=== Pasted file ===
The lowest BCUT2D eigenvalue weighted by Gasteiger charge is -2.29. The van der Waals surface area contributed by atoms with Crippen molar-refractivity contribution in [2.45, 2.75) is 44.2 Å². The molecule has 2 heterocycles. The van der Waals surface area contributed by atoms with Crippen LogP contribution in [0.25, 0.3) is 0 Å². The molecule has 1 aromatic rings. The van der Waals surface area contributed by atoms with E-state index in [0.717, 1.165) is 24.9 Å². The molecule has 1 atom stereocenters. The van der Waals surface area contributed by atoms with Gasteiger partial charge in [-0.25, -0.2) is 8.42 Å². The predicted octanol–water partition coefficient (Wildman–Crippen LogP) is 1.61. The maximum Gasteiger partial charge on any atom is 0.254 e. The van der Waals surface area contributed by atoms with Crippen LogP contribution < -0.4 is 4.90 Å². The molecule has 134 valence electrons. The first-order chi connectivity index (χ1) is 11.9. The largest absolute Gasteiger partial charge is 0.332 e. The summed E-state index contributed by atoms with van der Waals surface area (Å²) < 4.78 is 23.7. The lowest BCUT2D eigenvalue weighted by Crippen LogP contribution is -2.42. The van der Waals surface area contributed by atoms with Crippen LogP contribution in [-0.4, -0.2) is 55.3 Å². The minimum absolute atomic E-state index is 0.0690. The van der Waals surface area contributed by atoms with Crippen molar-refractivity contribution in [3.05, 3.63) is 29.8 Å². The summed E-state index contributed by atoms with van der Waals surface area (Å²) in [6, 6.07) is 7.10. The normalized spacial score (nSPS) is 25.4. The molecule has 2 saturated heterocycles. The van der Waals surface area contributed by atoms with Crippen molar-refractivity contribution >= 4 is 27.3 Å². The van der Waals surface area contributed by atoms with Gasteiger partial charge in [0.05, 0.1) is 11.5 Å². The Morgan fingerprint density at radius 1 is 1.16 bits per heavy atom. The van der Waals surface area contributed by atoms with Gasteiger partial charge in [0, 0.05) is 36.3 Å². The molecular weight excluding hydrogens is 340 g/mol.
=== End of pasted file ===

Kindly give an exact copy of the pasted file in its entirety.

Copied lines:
The lowest BCUT2D eigenvalue weighted by Gasteiger charge is -2.29. The van der Waals surface area contributed by atoms with Crippen molar-refractivity contribution in [2.45, 2.75) is 44.2 Å². The molecule has 2 heterocycles. The van der Waals surface area contributed by atoms with Crippen LogP contribution in [0.25, 0.3) is 0 Å². The molecule has 1 aromatic rings. The van der Waals surface area contributed by atoms with E-state index in [0.717, 1.165) is 24.9 Å². The molecule has 1 atom stereocenters. The van der Waals surface area contributed by atoms with Gasteiger partial charge in [-0.25, -0.2) is 8.42 Å². The predicted octanol–water partition coefficient (Wildman–Crippen LogP) is 1.61. The maximum Gasteiger partial charge on any atom is 0.254 e. The van der Waals surface area contributed by atoms with Crippen LogP contribution < -0.4 is 4.90 Å². The molecule has 134 valence electrons. The first-order chi connectivity index (χ1) is 11.9. The largest absolute Gasteiger partial charge is 0.332 e. The summed E-state index contributed by atoms with van der Waals surface area (Å²) < 4.78 is 23.7. The lowest BCUT2D eigenvalue weighted by Crippen LogP contribution is -2.42. The van der Waals surface area contributed by atoms with Crippen LogP contribution in [-0.4, -0.2) is 55.3 Å². The minimum absolute atomic E-state index is 0.0690. The van der Waals surface area contributed by atoms with Crippen molar-refractivity contribution in [3.05, 3.63) is 29.8 Å². The summed E-state index contributed by atoms with van der Waals surface area (Å²) in [6, 6.07) is 7.10. The normalized spacial score (nSPS) is 25.4. The molecule has 2 saturated heterocycles. The van der Waals surface area contributed by atoms with Crippen molar-refractivity contribution >= 4 is 27.3 Å². The van der Waals surface area contributed by atoms with Gasteiger partial charge in [0.05, 0.1) is 11.5 Å². The Morgan fingerprint density at radius 1 is 1.16 bits per heavy atom. The van der Waals surface area contributed by atoms with Gasteiger partial charge in [0, 0.05) is 36.3 Å². The molecular weight excluding hydrogens is 340 g/mol.